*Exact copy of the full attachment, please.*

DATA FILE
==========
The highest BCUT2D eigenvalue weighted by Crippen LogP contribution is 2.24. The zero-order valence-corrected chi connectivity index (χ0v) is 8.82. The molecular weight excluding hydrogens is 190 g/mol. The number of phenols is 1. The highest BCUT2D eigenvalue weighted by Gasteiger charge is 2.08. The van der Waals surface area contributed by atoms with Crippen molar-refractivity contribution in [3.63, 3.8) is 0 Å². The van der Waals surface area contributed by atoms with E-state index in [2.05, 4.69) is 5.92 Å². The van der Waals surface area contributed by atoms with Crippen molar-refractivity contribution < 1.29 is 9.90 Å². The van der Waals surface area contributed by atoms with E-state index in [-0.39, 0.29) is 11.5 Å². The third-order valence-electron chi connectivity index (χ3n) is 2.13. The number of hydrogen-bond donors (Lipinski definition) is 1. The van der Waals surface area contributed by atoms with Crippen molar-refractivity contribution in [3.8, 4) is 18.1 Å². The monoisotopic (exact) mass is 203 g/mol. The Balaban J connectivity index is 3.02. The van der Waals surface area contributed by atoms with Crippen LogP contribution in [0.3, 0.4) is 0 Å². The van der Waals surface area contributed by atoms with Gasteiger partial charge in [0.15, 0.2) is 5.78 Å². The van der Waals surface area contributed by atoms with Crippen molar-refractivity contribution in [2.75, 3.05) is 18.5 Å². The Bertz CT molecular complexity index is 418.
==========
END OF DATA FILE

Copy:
The highest BCUT2D eigenvalue weighted by Crippen LogP contribution is 2.24. The zero-order valence-corrected chi connectivity index (χ0v) is 8.82. The molecular weight excluding hydrogens is 190 g/mol. The number of phenols is 1. The highest BCUT2D eigenvalue weighted by Gasteiger charge is 2.08. The van der Waals surface area contributed by atoms with Crippen molar-refractivity contribution in [3.63, 3.8) is 0 Å². The van der Waals surface area contributed by atoms with E-state index in [2.05, 4.69) is 5.92 Å². The van der Waals surface area contributed by atoms with Crippen molar-refractivity contribution < 1.29 is 9.90 Å². The van der Waals surface area contributed by atoms with E-state index in [-0.39, 0.29) is 11.5 Å². The third-order valence-electron chi connectivity index (χ3n) is 2.13. The number of hydrogen-bond donors (Lipinski definition) is 1. The van der Waals surface area contributed by atoms with Crippen molar-refractivity contribution in [3.8, 4) is 18.1 Å². The monoisotopic (exact) mass is 203 g/mol. The Balaban J connectivity index is 3.02. The van der Waals surface area contributed by atoms with Crippen LogP contribution in [0.3, 0.4) is 0 Å². The van der Waals surface area contributed by atoms with Gasteiger partial charge in [0.15, 0.2) is 5.78 Å². The van der Waals surface area contributed by atoms with Crippen molar-refractivity contribution in [2.75, 3.05) is 18.5 Å². The Bertz CT molecular complexity index is 418.